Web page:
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Foodborne illness       Article     History   Tree Map
  Encyclopedia of Keywords > Society > Security > Risk > Food Safety > Foodborne Illness   Michael Charnine

Keywords and Sections
CAUSE FOODBORNE
FOODBORNE ILLNESSES
CAUSES
EGGS
VIRUSES
OUTBREAKS
BACTERIA
DIARRHEA
DEPARTMENT
LINKS
CAMPYLOBACTER
ISSUES
FOOD POISONING
PREVENTING
Review of Short Phrases and Links

    This Review contains major "Foodborne Illness"- related terms, short phrases and links grouped together in the form of Encyclopedia article.

Definitions

  1. Foodborne illness is a serious health risk for pregnant women and their unborn babies.
  2. Foodborne illness is a major cause of reactive arthritis, which typically occurs 1---3 weeks afterward.
  3. Foodborne illness is a frequent uninvited guest during the holiday season, and it's often a food handler who allows it to come in and set up housekeeping.
  4. Foodborne illness is a major health issue facing Americans. (Web site)
  5. Foodborne illness is a serious public health problem. (Web site)

Cause Foodborne

  1. School meal programs, few outbreaks of foodborne illness reported. (Web site)
  2. Note that these vignettes include both infectious and noninfectious forms of foodborne illness. (Web site)
  3. There are many bacteria that can cause foodborne illness, such as E. coli O157:H7 and Salmonella. (Web site)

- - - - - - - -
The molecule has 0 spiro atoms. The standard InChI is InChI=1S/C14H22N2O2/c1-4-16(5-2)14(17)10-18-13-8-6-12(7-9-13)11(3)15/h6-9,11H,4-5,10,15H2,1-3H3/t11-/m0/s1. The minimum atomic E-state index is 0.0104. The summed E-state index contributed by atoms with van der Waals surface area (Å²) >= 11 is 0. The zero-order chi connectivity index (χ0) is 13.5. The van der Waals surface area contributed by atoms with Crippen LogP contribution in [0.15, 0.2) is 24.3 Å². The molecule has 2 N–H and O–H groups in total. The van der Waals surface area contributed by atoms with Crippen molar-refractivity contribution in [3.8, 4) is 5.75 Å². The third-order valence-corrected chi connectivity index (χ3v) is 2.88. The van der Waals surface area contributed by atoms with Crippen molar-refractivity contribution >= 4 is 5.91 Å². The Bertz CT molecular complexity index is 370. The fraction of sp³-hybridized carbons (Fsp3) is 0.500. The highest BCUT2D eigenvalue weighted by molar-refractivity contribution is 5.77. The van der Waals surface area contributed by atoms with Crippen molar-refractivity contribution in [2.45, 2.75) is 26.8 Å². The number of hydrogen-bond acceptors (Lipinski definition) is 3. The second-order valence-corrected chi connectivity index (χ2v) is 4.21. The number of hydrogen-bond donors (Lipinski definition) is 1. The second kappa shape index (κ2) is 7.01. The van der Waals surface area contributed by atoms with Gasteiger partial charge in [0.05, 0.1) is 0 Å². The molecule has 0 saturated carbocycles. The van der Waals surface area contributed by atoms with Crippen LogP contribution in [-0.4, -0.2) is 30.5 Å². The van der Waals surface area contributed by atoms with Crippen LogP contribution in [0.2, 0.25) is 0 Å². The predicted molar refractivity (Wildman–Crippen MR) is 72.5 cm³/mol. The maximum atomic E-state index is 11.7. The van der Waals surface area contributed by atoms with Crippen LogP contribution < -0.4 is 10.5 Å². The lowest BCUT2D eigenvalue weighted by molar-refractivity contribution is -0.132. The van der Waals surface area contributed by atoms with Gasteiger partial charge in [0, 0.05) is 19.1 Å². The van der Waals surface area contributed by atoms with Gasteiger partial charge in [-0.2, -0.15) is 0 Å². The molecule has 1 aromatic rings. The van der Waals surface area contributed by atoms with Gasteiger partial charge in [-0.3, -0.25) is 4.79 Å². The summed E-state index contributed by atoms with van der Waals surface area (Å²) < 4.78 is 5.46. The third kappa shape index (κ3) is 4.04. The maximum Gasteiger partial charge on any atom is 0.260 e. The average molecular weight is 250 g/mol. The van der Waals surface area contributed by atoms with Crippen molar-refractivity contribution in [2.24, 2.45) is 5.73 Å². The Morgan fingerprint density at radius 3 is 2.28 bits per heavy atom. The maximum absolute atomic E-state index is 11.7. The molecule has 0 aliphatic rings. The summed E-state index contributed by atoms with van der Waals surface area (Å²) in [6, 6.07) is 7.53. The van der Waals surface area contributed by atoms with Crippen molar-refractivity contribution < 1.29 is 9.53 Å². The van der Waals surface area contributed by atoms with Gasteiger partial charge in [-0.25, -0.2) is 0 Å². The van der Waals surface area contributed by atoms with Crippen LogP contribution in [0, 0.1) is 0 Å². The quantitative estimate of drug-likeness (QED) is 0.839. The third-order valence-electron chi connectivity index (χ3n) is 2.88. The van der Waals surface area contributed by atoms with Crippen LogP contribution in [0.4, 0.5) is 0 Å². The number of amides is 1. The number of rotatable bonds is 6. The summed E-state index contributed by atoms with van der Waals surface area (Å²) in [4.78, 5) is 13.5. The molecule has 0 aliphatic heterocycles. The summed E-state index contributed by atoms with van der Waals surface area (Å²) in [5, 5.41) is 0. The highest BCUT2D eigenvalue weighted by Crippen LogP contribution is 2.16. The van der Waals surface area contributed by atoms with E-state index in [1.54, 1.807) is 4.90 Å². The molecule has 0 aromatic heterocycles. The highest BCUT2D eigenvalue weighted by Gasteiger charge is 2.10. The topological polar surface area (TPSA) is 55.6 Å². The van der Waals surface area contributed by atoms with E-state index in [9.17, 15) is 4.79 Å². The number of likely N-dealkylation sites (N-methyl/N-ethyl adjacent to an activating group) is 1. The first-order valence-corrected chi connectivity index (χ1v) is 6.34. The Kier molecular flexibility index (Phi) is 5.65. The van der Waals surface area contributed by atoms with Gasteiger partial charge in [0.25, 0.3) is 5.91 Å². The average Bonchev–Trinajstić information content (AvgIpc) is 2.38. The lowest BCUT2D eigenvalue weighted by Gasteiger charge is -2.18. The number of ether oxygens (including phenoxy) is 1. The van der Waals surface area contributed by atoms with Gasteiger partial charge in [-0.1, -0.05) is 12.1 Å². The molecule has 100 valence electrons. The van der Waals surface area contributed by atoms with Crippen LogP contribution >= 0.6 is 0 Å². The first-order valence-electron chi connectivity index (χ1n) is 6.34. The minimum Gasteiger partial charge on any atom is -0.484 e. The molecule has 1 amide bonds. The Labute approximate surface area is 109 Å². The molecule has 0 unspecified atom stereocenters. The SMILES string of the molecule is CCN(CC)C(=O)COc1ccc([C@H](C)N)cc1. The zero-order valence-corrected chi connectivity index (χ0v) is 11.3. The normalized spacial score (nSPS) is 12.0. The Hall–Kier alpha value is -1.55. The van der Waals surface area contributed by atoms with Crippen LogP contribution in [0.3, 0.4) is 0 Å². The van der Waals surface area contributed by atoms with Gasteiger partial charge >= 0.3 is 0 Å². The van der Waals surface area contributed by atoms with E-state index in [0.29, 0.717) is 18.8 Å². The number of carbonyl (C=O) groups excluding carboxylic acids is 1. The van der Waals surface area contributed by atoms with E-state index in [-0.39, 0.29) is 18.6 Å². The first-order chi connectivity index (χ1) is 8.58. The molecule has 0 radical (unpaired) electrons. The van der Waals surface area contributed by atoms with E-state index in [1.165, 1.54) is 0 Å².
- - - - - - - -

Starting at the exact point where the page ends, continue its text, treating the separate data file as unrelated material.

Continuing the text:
4. The author affirms that improperly cooling foods is the number one cause of foodborne illness.
  5. Certain microorganisms can cause food spoilage and some of these (pathogens) can also cause foodborne illness. (Web site)

Foodborne Illnesses

  1. The salmonella pathogen that causes this foodborne illness is very hard to get rid of, but it can be controlled by careful food preparation.
  2. Poor food handling and inadequate food safety can cause infection (foodborne illness). (Web site)

Causes

  1. Foodborne Illness Save Factsheets on causes, symptoms, treatment, and prevention.
  2. Food safety for food workers information source discussing the causes and prevention of foodborne illness.
  3. In the US, more than 50% of cases are viral and noroviruses are the most common foodborne illness, causing 57% of outbreaks in 2004. (Web site)
  4. Testing for viral etiologies of diarrheal disease is rarely done, but viruses are considered the most common cause of foodborne illness. (Web site)
  5. Bacteria are a common cause of foodborne illness. (Web site)

Eggs

  1. You can avoid contracting foodborne illness from eggs by following a few food safety tips.
  2. Raw eggs that were contaminated with Salmonella enteritidis bacteria have caused some outbreaks of foodborne illness.

Viruses

  1. Viruses, such as hepatitis A virus and noroviruses, can also cause foodborne illness.
  2. Foodborne Illness Save General food safety information plus a factsheet Hepatitis A and one on Norwalk Virus.

Outbreaks

  1. Many produce operations and farms have gone out of business after foodborne illness outbreaks were traced back to them.
  2. The FDA white paper (FDA 1999) cited poor personal hygiene and improper handwashing as the third most important cause of foodborne illness.